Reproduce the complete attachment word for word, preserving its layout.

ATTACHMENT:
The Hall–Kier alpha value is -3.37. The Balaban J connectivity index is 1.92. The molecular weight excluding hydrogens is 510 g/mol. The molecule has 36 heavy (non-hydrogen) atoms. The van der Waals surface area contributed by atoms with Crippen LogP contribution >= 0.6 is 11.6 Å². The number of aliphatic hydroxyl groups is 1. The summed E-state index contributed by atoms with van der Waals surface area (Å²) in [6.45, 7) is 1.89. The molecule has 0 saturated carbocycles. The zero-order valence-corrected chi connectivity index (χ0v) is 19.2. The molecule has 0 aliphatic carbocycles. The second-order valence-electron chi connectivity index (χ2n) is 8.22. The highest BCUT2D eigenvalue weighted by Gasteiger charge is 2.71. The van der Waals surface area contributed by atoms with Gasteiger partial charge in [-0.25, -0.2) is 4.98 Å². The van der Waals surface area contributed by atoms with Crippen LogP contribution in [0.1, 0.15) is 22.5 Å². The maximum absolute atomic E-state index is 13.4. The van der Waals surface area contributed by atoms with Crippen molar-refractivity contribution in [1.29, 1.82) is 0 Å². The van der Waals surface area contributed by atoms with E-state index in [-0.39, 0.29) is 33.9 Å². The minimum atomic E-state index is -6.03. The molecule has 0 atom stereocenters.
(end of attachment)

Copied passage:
The Hall–Kier alpha value is -3.37. The Balaban J connectivity index is 1.92. The molecular weight excluding hydrogens is 510 g/mol. The molecule has 36 heavy (non-hydrogen) atoms. The van der Waals surface area contributed by atoms with Crippen LogP contribution >= 0.6 is 11.6 Å². The number of aliphatic hydroxyl groups is 1. The summed E-state index contributed by atoms with van der Waals surface area (Å²) in [6.45, 7) is 1.89. The molecule has 0 saturated carbocycles. The zero-order valence-corrected chi connectivity index (χ0v) is 19.2. The molecule has 0 aliphatic carbocycles. The second-order valence-electron chi connectivity index (χ2n) is 8.22. The highest BCUT2D eigenvalue weighted by Gasteiger charge is 2.71. The van der Waals surface area contributed by atoms with Gasteiger partial charge in [-0.25, -0.2) is 4.98 Å². The van der Waals surface area contributed by atoms with Crippen LogP contribution in [0.1, 0.15) is 22.5 Å². The maximum absolute atomic E-state index is 13.4. The van der Waals surface area contributed by atoms with Crippen molar-refractivity contribution in [1.29, 1.82) is 0 Å². The van der Waals surface area contributed by atoms with E-state index in [-0.39, 0.29) is 33.9 Å². The minimum atomic E-state index is -6.03. The molecule has 0 atom stereocenters.